• Emmerton CA, St. Louis VL, Humphreys ER, Barker JD, Gamon JA, Pastorello GZ (2015) The net ecosystem exchange of rapidly changing high Arctic landscapes and potential for upscaling. Global Change Biology. First published online: DOI: 10.1111/gcb.13064    

  • Flanagan LB, Sharp EJ, Gamon JA (2015)Application of the photosynthetic light-use efficiency model in a northern Great Plains grassland. Remote Sensing of Environment. 168:239-251.

  • Gamon JA (2015) Optical sampling of the flux tower footprint. Biogeosciences 12: 4509-4523. doi:10.5194/bg-12-4509-2015 (EuroSpec Special Issue
  • Gamon JA, Kovalchuk O, Wong CYS, Harris A, Garrity SR (2015). Monitoring seasonal and diurnal changes in photosynthetic pigments with automated PRI and NDVI sensors. Biogeosciences 12: 4149-4159. doi:10.5194/bg-12-4149-2015
  • Wong CYS, Gamon JA (2015) The Photochemical Reflectance Index (PRI) provides an optical indicator of spring photosynthetic activation in conifers New Phytologist. 206: 196–208, doi: 10.1111/nph.13251
  • Wong, CYS, Gamon JA (2015) Three causes of variation in the Photochemical Reflectance Index (PRI) in evergreen conifers. New Phytologist 206: 187–195, doi: 10.1111/nph.13159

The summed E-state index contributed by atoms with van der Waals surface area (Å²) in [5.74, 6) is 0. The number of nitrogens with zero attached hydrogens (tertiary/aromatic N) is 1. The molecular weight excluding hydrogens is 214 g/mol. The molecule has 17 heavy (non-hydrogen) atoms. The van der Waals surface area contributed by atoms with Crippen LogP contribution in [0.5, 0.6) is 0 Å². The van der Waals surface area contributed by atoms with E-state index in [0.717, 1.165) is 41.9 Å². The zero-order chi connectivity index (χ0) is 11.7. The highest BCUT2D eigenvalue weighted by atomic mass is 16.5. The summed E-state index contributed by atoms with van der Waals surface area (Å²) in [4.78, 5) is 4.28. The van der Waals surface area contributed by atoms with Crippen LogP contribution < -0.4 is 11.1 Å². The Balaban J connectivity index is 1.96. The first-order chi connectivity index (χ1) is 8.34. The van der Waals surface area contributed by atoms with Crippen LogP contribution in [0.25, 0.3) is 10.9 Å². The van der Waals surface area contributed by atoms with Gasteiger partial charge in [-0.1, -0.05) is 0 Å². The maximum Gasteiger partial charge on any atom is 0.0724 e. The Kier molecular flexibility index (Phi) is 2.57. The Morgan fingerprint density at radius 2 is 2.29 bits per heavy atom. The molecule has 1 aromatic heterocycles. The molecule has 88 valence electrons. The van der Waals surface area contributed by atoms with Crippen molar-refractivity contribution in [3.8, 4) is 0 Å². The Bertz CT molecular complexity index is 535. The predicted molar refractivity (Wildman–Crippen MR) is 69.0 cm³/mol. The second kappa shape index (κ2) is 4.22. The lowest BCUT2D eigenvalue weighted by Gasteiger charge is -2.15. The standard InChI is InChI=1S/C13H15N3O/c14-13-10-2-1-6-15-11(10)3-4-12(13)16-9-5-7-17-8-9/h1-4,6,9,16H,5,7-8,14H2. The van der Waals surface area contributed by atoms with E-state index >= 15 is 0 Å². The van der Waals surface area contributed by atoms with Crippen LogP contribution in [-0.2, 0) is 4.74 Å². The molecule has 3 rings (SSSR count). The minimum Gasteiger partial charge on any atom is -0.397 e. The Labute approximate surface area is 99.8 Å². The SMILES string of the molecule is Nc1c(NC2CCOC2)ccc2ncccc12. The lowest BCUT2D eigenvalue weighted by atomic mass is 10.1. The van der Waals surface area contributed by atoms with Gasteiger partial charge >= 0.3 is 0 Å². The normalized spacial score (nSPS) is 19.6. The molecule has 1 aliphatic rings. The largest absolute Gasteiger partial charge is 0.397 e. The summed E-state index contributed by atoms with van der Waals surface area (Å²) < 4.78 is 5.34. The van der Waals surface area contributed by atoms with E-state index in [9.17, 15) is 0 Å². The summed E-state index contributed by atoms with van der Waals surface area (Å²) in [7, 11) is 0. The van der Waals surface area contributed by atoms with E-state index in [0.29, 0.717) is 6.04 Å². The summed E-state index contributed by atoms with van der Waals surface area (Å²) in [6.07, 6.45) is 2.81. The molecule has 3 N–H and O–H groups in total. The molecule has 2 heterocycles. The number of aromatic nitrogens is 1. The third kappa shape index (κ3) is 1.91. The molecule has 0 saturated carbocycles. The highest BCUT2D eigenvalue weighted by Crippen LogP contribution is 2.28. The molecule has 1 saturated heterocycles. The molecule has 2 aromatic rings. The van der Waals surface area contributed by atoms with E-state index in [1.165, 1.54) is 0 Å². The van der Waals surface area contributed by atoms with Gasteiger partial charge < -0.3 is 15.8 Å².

• Gitelson A, Gamon JA (2015) The need for a common basis for defining light-use efficiency: implications for productivity estimation. Remote Sensing of Environment 156:196-201.
  • Harris A., Gamon JA., Pastorello G.Z., *Wong CYS (2014) Retrieval of the photochemical reflectance index for assessing xanthophyll cycle activity: a comparison of near-surface optical sensors, Biogeosciences.
  • Williamson SN, Hik DS, Gamon JA, Kavanaugh JL, Flowers GE (2014) Estimating mean surface air temperature from MODIS Land Surface Temperature observations in a sub-Arctic alpine environment. Remote Sensing 6(2):946-963. DOI: 10.3390/rs6020946.




About John Gamon